What You Can’t Do on Facebook
Facebook is meant to represent real people and real associations; it’s also meant to be safe. Many of the rules of participation on Facebook exist to uphold those two goals. The rules here may change how you use Facebook, but probably won’t change whether you use it.
There are things you can’t do on Facebook other than those listed here. For example, you can’t send multiple unsolicited messages to people you’re not friends with; you can’t join the school network of a school you didn’t attend (or a workplace network of a company you don’t work for); and you can’t spin straw into gold.
You can’t lie: Okay, you can, but you shouldn't, especially not about your basic information. Lying about your identity is a violation of the Statement of Rights and Responsibilities and grounds for your Profile being disabled. Although many people try, Facebook doesn’t let anyone sign up with an obviously fake name like Marilyn Manson or Fakey McFakerson. Those who do make it past the name checks will likely find their account flagged and disabled.
You can’t be twelve: Or younger. Seriously. Facebook takes very seriously the U.S. law that prohibits minors under the age of 13 from creating an online Profile for themselves. This rule is in place for the safety of minors, and it's a particular safety rule that Facebook takes extremely seriously. If you or someone you know on Facebook is under 13, deactivate (or make them deactivate) the account now. If you’re reported to the Facebook user operations team and they confirm that you are underage, your account will be disabled.
You can’t troll or spam: On the Internet, trolling refers to posting deliberately offensive material to websites in order to get people upset. Spamming refers to sending out bulk promotional messages. If you do either of these things on Facebook, there’s a good chance your account will get shut down.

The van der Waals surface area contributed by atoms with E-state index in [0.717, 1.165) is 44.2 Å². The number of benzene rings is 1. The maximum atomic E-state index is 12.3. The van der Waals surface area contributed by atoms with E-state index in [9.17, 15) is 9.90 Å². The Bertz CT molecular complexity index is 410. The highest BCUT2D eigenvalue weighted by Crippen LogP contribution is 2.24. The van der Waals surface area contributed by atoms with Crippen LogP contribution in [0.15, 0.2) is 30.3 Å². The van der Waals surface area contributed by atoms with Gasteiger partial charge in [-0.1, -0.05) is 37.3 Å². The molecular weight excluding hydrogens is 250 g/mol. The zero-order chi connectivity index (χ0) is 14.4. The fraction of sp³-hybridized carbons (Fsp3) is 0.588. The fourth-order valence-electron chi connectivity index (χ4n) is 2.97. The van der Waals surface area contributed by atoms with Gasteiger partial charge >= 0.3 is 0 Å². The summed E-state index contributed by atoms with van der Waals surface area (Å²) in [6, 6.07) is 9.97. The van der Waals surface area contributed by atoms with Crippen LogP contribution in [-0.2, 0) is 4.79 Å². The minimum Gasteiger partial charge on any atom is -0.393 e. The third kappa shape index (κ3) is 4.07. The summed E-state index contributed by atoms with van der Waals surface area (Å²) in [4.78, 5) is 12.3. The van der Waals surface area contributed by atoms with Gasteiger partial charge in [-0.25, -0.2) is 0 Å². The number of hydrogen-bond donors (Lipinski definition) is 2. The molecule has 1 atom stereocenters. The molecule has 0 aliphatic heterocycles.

The logic for this is that Facebook is about real people and real connections. It is one thing to message a mutual friend or the occasional stranger whose Profile implies being open to meeting new people if the two of you have matching interests. However, between Facebook’s automatic detection systems and user-generated reports, sending too many unsolicited messages is likely to get your account flagged and disabled.
Similarly, Facebook aims to be a trusted environment for people to exchange ideas and information. If people deliberately disturb the peace with pornographic, hateful, or bullying content, that trust is pretty much broken.
You can’t upload illegal content: Facebook Users live in virtually every country in the world, so Facebook is often obligated to respect the local laws for its users. Respecting these laws is something Facebook has to do regardless of its own position on pornography (where minors can see it), copyrighted material, hate speech, depictions of crimes, and other offensive content. However, doing so is also in line with Facebook’s value of being a safe, happy place for people 13 and older. Don’t confuse this with censorship; Facebook is all about freedom of speech and self-expression, but the moment that compromises anyone’s safety or breaks any law, disciplinary action is taken.